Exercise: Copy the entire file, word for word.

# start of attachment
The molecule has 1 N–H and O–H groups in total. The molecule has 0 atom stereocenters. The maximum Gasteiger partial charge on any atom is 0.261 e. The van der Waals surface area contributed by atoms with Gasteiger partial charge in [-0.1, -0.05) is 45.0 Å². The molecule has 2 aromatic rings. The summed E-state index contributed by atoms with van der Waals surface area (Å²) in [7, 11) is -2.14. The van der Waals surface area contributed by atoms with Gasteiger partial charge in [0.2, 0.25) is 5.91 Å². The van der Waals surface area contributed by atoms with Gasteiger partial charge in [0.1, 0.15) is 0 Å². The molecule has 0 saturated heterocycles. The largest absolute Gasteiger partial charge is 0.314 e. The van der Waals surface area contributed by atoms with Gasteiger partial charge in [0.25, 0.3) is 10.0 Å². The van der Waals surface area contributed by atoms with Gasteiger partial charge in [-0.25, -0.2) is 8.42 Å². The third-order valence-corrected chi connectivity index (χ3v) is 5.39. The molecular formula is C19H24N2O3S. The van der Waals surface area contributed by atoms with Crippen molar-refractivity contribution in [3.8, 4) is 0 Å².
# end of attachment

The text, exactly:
The molecule has 1 N–H and O–H groups in total. The molecule has 0 atom stereocenters. The maximum Gasteiger partial charge on any atom is 0.261 e. The van der Waals surface area contributed by atoms with Gasteiger partial charge in [-0.1, -0.05) is 45.0 Å². The molecule has 2 aromatic rings. The summed E-state index contributed by atoms with van der Waals surface area (Å²) in [7, 11) is -2.14. The van der Waals surface area contributed by atoms with Gasteiger partial charge in [0.2, 0.25) is 5.91 Å². The van der Waals surface area contributed by atoms with Gasteiger partial charge in [0.1, 0.15) is 0 Å². The molecule has 0 saturated heterocycles. The largest absolute Gasteiger partial charge is 0.314 e. The van der Waals surface area contributed by atoms with Gasteiger partial charge in [0.25, 0.3) is 10.0 Å². The van der Waals surface area contributed by atoms with Gasteiger partial charge in [-0.25, -0.2) is 8.42 Å². The third-order valence-corrected chi connectivity index (χ3v) is 5.39. The molecular formula is C19H24N2O3S. The van der Waals surface area contributed by atoms with Crippen molar-refractivity contribution in [3.8, 4) is 0 Å².